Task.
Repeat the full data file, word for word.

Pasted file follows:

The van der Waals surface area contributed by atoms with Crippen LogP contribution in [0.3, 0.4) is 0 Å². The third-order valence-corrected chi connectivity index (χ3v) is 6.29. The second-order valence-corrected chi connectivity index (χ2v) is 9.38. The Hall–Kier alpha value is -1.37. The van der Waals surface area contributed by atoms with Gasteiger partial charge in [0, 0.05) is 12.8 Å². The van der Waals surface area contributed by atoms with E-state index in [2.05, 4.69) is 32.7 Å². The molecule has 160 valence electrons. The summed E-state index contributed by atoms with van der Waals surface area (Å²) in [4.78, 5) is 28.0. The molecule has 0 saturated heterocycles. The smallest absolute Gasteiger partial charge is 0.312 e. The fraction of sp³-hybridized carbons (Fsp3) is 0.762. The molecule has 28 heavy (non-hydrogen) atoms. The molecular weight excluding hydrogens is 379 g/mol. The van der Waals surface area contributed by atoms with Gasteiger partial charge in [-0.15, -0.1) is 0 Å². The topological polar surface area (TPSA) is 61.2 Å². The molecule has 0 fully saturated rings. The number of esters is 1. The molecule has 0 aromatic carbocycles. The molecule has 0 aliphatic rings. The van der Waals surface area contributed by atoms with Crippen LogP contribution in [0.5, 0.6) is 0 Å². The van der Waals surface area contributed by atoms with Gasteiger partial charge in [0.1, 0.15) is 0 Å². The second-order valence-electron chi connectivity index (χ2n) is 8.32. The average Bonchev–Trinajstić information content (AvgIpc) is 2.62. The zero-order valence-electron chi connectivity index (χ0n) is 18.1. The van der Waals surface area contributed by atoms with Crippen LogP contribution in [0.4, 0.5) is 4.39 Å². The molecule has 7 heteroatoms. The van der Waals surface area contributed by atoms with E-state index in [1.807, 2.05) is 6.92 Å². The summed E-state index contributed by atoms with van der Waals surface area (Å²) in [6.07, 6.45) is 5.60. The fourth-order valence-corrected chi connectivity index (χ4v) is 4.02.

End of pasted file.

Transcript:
The van der Waals surface area contributed by atoms with Crippen LogP contribution in [0.3, 0.4) is 0 Å². The third-order valence-corrected chi connectivity index (χ3v) is 6.29. The second-order valence-corrected chi connectivity index (χ2v) is 9.38. The Hall–Kier alpha value is -1.37. The van der Waals surface area contributed by atoms with Gasteiger partial charge in [0, 0.05) is 12.8 Å². The van der Waals surface area contributed by atoms with E-state index in [2.05, 4.69) is 32.7 Å². The molecule has 160 valence electrons. The summed E-state index contributed by atoms with van der Waals surface area (Å²) in [4.78, 5) is 28.0. The molecule has 0 saturated heterocycles. The smallest absolute Gasteiger partial charge is 0.312 e. The fraction of sp³-hybridized carbons (Fsp3) is 0.762. The molecule has 28 heavy (non-hydrogen) atoms. The molecular weight excluding hydrogens is 379 g/mol. The van der Waals surface area contributed by atoms with Gasteiger partial charge in [-0.15, -0.1) is 0 Å². The topological polar surface area (TPSA) is 61.2 Å². The molecule has 0 fully saturated rings. The number of esters is 1. The molecule has 0 aromatic carbocycles. The molecule has 0 aliphatic rings. The van der Waals surface area contributed by atoms with Crippen LogP contribution in [0.5, 0.6) is 0 Å². The van der Waals surface area contributed by atoms with Gasteiger partial charge in [0.1, 0.15) is 0 Å². The second-order valence-electron chi connectivity index (χ2n) is 8.32. The average Bonchev–Trinajstić information content (AvgIpc) is 2.62. The zero-order valence-electron chi connectivity index (χ0n) is 18.1. The van der Waals surface area contributed by atoms with Crippen LogP contribution in [0.4, 0.5) is 4.39 Å². The molecule has 7 heteroatoms. The van der Waals surface area contributed by atoms with E-state index in [1.807, 2.05) is 6.92 Å². The summed E-state index contributed by atoms with van der Waals surface area (Å²) in [6.07, 6.45) is 5.60. The fourth-order valence-corrected chi connectivity index (χ4v) is 4.02.